In William A. Seiter’s If You Could Only Cook (1935), the negligence of Herbert Marshall’s otherworldliness is almost unbearable. He’s cast as a romantic lead opposite Jean Arthur, but Seiter’s approach to him is painfully matter-of-fact: he strips Marshall down of all the dreamlike quality that embedded him in Trouble in Paradise (1932) and Blonde Venus (1932). It’s a great disservice – suddenly, we are being confronted with all the rough edges of his screen presence (the main one being the lack of flexibility in his posture). Von Sternberg and Lubitsch had sense enough not to move Marshall around too much; and if they did, they played it safe and went for his sliding walk, which got him from A to B even though his shoulders didn’t testify to any muscle work being done. Here, Marshall’s hands are frequently mishandled; his posture frequently lacks grace. This rare bird, a marvel of a screen presence, needed to be caged to look his best.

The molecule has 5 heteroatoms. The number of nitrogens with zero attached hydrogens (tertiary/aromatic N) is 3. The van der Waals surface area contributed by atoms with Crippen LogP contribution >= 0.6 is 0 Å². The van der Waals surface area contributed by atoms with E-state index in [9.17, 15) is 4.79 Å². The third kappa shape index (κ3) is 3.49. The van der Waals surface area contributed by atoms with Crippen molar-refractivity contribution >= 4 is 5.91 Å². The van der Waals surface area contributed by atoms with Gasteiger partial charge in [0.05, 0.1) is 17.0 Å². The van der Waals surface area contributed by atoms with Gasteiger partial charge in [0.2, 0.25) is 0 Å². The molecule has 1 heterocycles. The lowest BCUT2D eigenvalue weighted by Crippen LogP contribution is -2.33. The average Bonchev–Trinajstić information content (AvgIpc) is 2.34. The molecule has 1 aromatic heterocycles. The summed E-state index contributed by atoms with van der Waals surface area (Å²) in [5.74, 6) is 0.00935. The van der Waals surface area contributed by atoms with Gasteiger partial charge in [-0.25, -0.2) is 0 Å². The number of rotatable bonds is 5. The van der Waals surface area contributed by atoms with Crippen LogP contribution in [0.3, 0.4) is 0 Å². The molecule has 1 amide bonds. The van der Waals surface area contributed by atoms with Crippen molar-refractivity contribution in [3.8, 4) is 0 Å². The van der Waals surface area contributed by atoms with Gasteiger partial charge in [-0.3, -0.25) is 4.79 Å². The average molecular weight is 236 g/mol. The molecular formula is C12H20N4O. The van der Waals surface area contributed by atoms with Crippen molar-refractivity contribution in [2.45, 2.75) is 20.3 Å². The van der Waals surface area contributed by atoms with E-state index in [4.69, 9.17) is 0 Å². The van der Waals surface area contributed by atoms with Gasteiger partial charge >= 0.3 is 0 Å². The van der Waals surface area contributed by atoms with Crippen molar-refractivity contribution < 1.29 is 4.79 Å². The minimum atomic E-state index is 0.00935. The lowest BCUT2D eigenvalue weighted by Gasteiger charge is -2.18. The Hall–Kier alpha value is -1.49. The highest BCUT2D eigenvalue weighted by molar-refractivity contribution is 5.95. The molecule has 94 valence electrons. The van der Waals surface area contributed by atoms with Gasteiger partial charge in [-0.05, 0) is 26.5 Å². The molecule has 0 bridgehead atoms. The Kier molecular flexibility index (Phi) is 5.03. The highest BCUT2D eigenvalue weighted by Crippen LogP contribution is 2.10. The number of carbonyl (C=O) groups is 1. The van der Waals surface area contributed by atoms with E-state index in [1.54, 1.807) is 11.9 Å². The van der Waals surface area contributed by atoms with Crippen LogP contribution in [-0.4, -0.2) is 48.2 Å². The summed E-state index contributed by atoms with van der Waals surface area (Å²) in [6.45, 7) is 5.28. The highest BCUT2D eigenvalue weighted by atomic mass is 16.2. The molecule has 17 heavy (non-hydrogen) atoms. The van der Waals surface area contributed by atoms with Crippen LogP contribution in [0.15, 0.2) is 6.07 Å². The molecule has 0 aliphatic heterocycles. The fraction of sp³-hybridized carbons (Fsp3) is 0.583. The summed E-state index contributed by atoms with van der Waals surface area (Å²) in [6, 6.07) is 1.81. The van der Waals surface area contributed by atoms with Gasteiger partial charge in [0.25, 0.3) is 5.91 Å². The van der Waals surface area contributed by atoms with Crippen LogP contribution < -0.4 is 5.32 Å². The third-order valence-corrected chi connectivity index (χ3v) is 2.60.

PS. Funny how this movie uses cooking as a way of class survival and/or advancement – here’s one Nora Ephron might have watched before writing Julie & Julia (2009).